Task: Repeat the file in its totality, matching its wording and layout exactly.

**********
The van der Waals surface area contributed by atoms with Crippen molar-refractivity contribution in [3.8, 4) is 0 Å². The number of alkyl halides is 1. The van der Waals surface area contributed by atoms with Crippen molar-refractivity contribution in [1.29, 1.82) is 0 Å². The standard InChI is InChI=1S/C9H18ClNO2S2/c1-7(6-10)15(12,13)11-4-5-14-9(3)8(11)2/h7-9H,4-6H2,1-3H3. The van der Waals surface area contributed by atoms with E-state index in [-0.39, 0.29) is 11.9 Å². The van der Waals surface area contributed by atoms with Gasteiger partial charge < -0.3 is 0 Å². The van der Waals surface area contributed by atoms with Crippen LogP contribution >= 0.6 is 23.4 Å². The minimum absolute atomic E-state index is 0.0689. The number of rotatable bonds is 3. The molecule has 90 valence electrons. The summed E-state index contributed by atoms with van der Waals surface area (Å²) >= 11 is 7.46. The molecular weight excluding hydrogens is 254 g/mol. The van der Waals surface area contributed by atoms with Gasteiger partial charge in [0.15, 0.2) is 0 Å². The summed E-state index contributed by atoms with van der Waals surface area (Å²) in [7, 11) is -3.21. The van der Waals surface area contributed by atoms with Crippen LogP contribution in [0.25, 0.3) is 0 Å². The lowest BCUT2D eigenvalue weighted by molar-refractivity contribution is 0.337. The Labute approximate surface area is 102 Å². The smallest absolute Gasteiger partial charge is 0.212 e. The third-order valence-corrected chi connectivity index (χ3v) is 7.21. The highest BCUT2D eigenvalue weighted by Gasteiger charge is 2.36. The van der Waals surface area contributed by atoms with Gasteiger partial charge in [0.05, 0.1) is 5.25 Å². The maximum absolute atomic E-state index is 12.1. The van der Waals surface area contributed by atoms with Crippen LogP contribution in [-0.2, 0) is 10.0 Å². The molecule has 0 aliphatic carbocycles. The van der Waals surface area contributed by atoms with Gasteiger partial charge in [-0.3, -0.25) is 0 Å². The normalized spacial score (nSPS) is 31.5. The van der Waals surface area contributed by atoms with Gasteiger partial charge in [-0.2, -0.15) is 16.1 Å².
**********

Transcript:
The van der Waals surface area contributed by atoms with Crippen molar-refractivity contribution in [3.8, 4) is 0 Å². The number of alkyl halides is 1. The van der Waals surface area contributed by atoms with Crippen molar-refractivity contribution in [1.29, 1.82) is 0 Å². The standard InChI is InChI=1S/C9H18ClNO2S2/c1-7(6-10)15(12,13)11-4-5-14-9(3)8(11)2/h7-9H,4-6H2,1-3H3. The van der Waals surface area contributed by atoms with E-state index in [-0.39, 0.29) is 11.9 Å². The van der Waals surface area contributed by atoms with Gasteiger partial charge < -0.3 is 0 Å². The van der Waals surface area contributed by atoms with Crippen LogP contribution >= 0.6 is 23.4 Å². The minimum absolute atomic E-state index is 0.0689. The number of rotatable bonds is 3. The molecule has 90 valence electrons. The summed E-state index contributed by atoms with van der Waals surface area (Å²) >= 11 is 7.46. The molecular weight excluding hydrogens is 254 g/mol. The van der Waals surface area contributed by atoms with Gasteiger partial charge in [0.15, 0.2) is 0 Å². The summed E-state index contributed by atoms with van der Waals surface area (Å²) in [7, 11) is -3.21. The van der Waals surface area contributed by atoms with Crippen LogP contribution in [0.25, 0.3) is 0 Å². The lowest BCUT2D eigenvalue weighted by molar-refractivity contribution is 0.337. The Labute approximate surface area is 102 Å². The smallest absolute Gasteiger partial charge is 0.212 e. The third-order valence-corrected chi connectivity index (χ3v) is 7.21. The highest BCUT2D eigenvalue weighted by Gasteiger charge is 2.36. The van der Waals surface area contributed by atoms with Gasteiger partial charge in [0.05, 0.1) is 5.25 Å². The maximum absolute atomic E-state index is 12.1. The van der Waals surface area contributed by atoms with Crippen LogP contribution in [-0.2, 0) is 10.0 Å². The molecule has 0 aliphatic carbocycles. The van der Waals surface area contributed by atoms with Gasteiger partial charge in [-0.3, -0.25) is 0 Å². The normalized spacial score (nSPS) is 31.5. The van der Waals surface area contributed by atoms with Gasteiger partial charge in [-0.2, -0.15) is 16.1 Å².